As the remnants of the three South Downs battalions came out of the line the full scale of the losses slowly became apparent. As roll calls were made, it emerged that the total casualties for the morning’s fighting were 15 officers and 364 Other Ranks killed or died of wounds, and 21 officers and 728 Other Ranks wounded; nearly 1,100 South Downers.

  These figures belie the full human tragedy of Richebourg. In 1919, His Majesty’s Stationary Office published Soldiers Died in the Great War 1914-19, Volume 40 of which covers the Royal Sussex Regiment. This source shows, among other information, where each casualty was born and enlisted. Using this data, an analysis of the effect of the casualties at Richebourg on the county of Sussex can be made. Of the 349 other ranks killed in action on June 30th 1916, Soldiers Died shows that 243 were born in Sussex; some 70%. The majority of the others would have certainly been residents of Sussex, but this source does not show place of residence if born outside the county. For example men like Regimental Sergeant Major May’s son, Lance Sergeant George Edward May. He had been born in Kis, India, while May senior had been serving there in 1896. On the outbreak of the war, the May family resided at Linden Avenue, Bognor.

  Again, using the information in Soldiers Died, it is possible to ascertain that seventy-seven towns, villages and parishes were affected by the fatalities of those shown as born in Sussex; the greatest number coming from Brighton and Eastbourne. The latter is not surprising, considering there were several companies of Eastbourne men in the 12th Battalion. The additional fatalities, men not shown as having been born in Sussex but residing there like the May family, may have brought this figure up to nearer a hundred communities affected by the dead alone. With over 700 wounded, there can have been few places in Sussex that were unaffected by the losses at Richebourg.

  Among the dead were dozens of tragic stories. Corporal Percy Parsons of the 13th Battalion who had dodged a sick parade to ensure his part in the attack had died on the German wire (6). Lance Corporal Frederick Chandler of the 12th Battalion had written to his parents in Eastbourne claiming he would “… ‘get one in for Fritz’ “ to avenge his brother Stewart who had died at sea in 1915. Chandler was killed in the early stages of the attack (7). Private Harry Mercer had enlisted in the 11th Battalion at Hastings aged only sixteen; he died after a year and a half in uniform (8). Private James Honeyset of the 13th Battalion was killed at Richebourg aged 36, a veteran of the Boer War. His brother was killed alongside him (9).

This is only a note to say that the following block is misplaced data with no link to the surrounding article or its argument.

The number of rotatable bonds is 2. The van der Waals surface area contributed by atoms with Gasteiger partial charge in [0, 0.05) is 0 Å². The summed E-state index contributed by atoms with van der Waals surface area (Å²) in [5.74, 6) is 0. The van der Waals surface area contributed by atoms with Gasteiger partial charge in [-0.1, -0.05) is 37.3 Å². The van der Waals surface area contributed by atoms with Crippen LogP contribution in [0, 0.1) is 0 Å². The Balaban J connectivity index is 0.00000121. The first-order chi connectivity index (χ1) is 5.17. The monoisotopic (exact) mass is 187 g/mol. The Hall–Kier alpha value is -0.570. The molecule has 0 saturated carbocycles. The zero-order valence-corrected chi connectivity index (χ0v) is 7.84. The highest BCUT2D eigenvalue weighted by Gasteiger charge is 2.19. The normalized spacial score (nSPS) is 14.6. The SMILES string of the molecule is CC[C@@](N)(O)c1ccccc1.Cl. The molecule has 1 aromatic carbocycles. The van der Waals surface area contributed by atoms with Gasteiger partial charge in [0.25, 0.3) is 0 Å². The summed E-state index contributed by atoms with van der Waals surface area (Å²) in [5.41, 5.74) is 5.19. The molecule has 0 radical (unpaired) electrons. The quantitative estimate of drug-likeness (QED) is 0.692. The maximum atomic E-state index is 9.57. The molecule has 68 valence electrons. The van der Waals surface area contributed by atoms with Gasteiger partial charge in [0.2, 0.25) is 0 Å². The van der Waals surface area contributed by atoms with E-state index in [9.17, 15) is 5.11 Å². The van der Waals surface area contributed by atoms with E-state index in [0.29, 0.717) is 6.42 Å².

Elsewhere, five other pairs of brothers lay dead on the battlefield. The Blaker family of Worthing, the Blurton family, the Bottings of Balcombe, the Bristow family of Wiston, the Sumners of Crawley; all had double bereavements. The Jackson family from Amberley joined them when on 3rd July both their sons died of wounds within hours of each other. Worst of all was the Pannell family from Worthing. They had three sons in the 12th Battalion and one in the 13th; William and Charles died with the 12th, Alfred with the 13th – having only enlisted in late 1915 to join his brothers – and the fourth son was taken prisoner. After the war, none of their graves could be found and their names were listed together on the Loos Memorial to the Missing; a sad testimony to one family’s supreme sacrifice.

  Many veterans of Richebourg spoke of this attack as the ‘butcher’s shop’. One, Albert Banfield, used to write to the author every 30th June, on the anniversary of the battle. In one letter he remarked,

“… truly, this was the day Sussex died.” (10)


  I have been researching the story of the South Downs battalions for many years now, and eventually hope to publish a history of them; the book is in fact almost complete. If you have any material – photographs, letters or diaries – of men that served in these units then I would be pleased to hear from you. Please contact me on:

Email Paul Reed

  Did you have a relative who served in the South Downs battalions or who fought at Richebourg? See my Research Page elsewhere on the site.



(1) Captain G.M.J.A.Grisewood. Died of illness 27th March 1916. Buried Merville British Cemetery.
(2) Interview with author.
(3) Eastbourne Gazette 19th July 1916.
(4) Eastbourne Gazette 27th September 1916.
(5) 2/Lt Francis Grisewood, 11th Bn Royal Sussex. KIA 30th June 1916. Commemorated Loos Memorial.
(6) Cpl Percy Parsons. 13th Royal Sussex. KIA 30th June 1916. Buried Cabaret Rouge British Cemetery, Souchez.
(7) L/Cpl Frederick Chandler. 12th Royal Sussex. KIA 30th June 1916. Buried St Vaast Post Military Cemetery.
(8) Pte Harry Mercer. 11th Royal Sussex. KIA 30th June 1916. Buried St Vaast Post Military Cemetery.
(9) Pte James G. Honeyset 13th Royal Sussex. KIA 30th June 1916. Buried St Vaast Post Military Cemetery. His brother Cecil is commemorated on the Loos Memorial.
(10) From correspondence with author 1986.